Mortgage Interest Rate Perspective

<p>Interest Rates</p>

Interest Rates


Rates Are High??

Today I had a conversation with a prospective client who called to discuss a condo in Pacifica.  We talked about the complex, the market, recent sales and then I hear,  “But interest rates are high right now.”  I had to say – I couldn’t resist, “It depends on what you’re comparing it to.”

The timeliness of Jim Duncan’s post couldn’t be better.  We have to put this in perspective.  

Interest Rates/Housing Price See-Saw

There’s plenty of debate about whether or not interest rates and housing prices are on a see-saw.  Charles Hugh Smith says yes.   Angry Bear says no: Historically interest rates have been largely irrelevant to the price of a house.   Arcadia Housing Blog says yes.  I say it proves one thing:  It depends on who you ask.

Show Me

I’m no statistician, but I don’t see it.  The chart at the this link shows the annual average sales price history for California from 1968 to 2006.  Then compare that to the interest rate history link here.

1975 to 1991 averages sales prices rise; 41,600 to 200,660.   Rates go between 8.5 to 16.32.

1992 to 1996 prices drop; 197,030 to 177,270.  Rates are 7.03 to 9.2.

1997 to 2006 prices increase 556,640.  Rates are 5.45 to 8.52.

Maybe I’m comparing the wrong dates to the wrong rates.  If you’re a pencil pusher and have a calculator, explain it to me.  I don’t get it.

Vicki Moore About Vicki Moore

RE/MAX Star Properties
282 Redwood Shores Parkway
Redwood Shores, CA 94065

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  1. Lurker Lou says:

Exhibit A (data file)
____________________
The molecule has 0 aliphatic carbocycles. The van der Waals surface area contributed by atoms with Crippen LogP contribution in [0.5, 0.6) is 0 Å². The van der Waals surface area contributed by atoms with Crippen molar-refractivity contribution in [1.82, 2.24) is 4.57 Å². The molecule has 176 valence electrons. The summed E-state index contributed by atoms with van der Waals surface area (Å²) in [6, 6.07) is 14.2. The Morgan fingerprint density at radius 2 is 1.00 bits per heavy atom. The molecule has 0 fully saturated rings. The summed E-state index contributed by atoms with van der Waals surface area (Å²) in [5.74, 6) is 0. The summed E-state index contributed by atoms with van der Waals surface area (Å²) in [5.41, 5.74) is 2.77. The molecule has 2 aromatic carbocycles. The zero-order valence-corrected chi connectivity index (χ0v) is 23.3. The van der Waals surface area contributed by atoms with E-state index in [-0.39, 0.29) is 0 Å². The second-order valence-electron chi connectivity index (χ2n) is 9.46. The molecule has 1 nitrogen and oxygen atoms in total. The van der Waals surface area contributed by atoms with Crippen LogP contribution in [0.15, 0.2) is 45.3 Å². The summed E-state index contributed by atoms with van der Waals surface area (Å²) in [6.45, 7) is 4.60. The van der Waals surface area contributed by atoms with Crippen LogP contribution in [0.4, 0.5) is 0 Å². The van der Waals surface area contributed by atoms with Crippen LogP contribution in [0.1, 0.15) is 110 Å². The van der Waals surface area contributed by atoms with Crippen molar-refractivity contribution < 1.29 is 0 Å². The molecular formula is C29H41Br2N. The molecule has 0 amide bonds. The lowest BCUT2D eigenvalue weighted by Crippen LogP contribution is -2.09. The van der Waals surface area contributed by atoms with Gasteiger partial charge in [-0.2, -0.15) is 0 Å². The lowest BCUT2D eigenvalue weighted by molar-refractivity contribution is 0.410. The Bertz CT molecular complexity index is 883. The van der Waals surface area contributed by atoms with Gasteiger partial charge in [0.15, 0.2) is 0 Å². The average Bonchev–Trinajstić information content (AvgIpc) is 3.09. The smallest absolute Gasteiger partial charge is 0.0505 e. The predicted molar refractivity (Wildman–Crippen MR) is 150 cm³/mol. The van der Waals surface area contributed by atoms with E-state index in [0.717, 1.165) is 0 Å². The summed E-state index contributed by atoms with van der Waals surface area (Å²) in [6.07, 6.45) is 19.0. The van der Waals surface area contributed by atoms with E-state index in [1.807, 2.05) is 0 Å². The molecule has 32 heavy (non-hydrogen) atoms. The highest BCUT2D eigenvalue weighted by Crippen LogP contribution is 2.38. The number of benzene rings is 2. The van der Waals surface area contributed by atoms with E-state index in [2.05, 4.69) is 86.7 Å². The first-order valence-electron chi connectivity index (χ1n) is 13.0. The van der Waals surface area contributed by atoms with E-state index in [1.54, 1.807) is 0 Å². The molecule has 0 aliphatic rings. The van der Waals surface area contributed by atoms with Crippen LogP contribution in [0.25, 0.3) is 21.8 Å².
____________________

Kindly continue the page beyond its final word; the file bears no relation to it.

There are many variables that dictate the Average Sales Price for a certain time period. Some of these are Interest Rate, Family Income, value of the dollar, size of the home, supply versus demand, etc… For example, median homes built in the sixty are smaller in square footage than those built in the eighties, etc… Inflation also cause home price to increase over time. And ultimately, lenders limit on thirty percents of annuall income toward a mortgage in combination with the cost of interest rate is a big force for a ceiling on home price. After all, for most families the most you can pay for a home is how much the bank is willing to lend you, base on your income limit and cost of interest. If interest cost is low, you can borrow more and you will pay more for the same house. If you don’t the next guy will and he will end up with the house. If interest cost is high, your loan amount will be lower and so is that of the next guy. So with higher interest cost people can borrow less and unfortunately afford to pay less for the same house. This is an example of a median income family purchasing a median range home for example purposes.

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